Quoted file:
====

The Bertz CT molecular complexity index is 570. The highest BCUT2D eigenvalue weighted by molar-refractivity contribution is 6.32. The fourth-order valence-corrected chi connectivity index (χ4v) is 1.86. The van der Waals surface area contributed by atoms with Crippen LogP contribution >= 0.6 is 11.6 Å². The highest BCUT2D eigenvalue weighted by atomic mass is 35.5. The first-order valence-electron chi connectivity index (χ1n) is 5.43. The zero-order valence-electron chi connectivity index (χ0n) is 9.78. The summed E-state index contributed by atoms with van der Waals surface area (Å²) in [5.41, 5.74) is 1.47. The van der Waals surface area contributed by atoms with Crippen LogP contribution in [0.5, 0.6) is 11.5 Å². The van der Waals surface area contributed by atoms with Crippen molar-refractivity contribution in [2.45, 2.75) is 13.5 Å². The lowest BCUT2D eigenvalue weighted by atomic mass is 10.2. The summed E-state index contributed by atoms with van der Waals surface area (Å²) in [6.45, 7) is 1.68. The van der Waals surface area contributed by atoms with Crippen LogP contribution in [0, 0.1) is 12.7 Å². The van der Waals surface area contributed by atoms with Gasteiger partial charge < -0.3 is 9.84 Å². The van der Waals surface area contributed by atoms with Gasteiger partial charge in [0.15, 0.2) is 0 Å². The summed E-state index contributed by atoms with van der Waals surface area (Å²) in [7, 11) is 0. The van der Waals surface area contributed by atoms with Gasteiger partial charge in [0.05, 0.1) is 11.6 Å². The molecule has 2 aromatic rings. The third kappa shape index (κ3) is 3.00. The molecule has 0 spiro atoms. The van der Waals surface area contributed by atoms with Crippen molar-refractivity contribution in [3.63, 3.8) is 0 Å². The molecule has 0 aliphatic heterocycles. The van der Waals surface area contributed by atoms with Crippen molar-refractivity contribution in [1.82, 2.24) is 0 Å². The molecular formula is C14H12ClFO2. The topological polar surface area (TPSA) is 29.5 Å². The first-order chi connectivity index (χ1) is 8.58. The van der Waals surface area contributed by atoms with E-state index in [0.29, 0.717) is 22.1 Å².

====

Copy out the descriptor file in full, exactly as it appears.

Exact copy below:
The Bertz CT molecular complexity index is 570. The highest BCUT2D eigenvalue weighted by molar-refractivity contribution is 6.32. The fourth-order valence-corrected chi connectivity index (χ4v) is 1.86. The van der Waals surface area contributed by atoms with Crippen LogP contribution >= 0.6 is 11.6 Å². The highest BCUT2D eigenvalue weighted by atomic mass is 35.5. The first-order valence-electron chi connectivity index (χ1n) is 5.43. The zero-order valence-electron chi connectivity index (χ0n) is 9.78. The summed E-state index contributed by atoms with van der Waals surface area (Å²) in [5.41, 5.74) is 1.47. The van der Waals surface area contributed by atoms with Crippen LogP contribution in [0.5, 0.6) is 11.5 Å². The van der Waals surface area contributed by atoms with Crippen molar-refractivity contribution in [2.45, 2.75) is 13.5 Å². The lowest BCUT2D eigenvalue weighted by atomic mass is 10.2. The summed E-state index contributed by atoms with van der Waals surface area (Å²) in [6.45, 7) is 1.68. The van der Waals surface area contributed by atoms with Crippen LogP contribution in [0, 0.1) is 12.7 Å². The van der Waals surface area contributed by atoms with Gasteiger partial charge < -0.3 is 9.84 Å². The van der Waals surface area contributed by atoms with Gasteiger partial charge in [0.15, 0.2) is 0 Å². The summed E-state index contributed by atoms with van der Waals surface area (Å²) in [7, 11) is 0. The van der Waals surface area contributed by atoms with Gasteiger partial charge in [0.05, 0.1) is 11.6 Å². The molecule has 2 aromatic rings. The third kappa shape index (κ3) is 3.00. The molecule has 0 spiro atoms. The van der Waals surface area contributed by atoms with Crippen molar-refractivity contribution in [3.63, 3.8) is 0 Å². The molecule has 0 aliphatic heterocycles. The van der Waals surface area contributed by atoms with Crippen molar-refractivity contribution in [1.82, 2.24) is 0 Å². The molecular formula is C14H12ClFO2. The topological polar surface area (TPSA) is 29.5 Å². The first-order chi connectivity index (χ1) is 8.58. The van der Waals surface area contributed by atoms with E-state index in [0.29, 0.717) is 22.1 Å².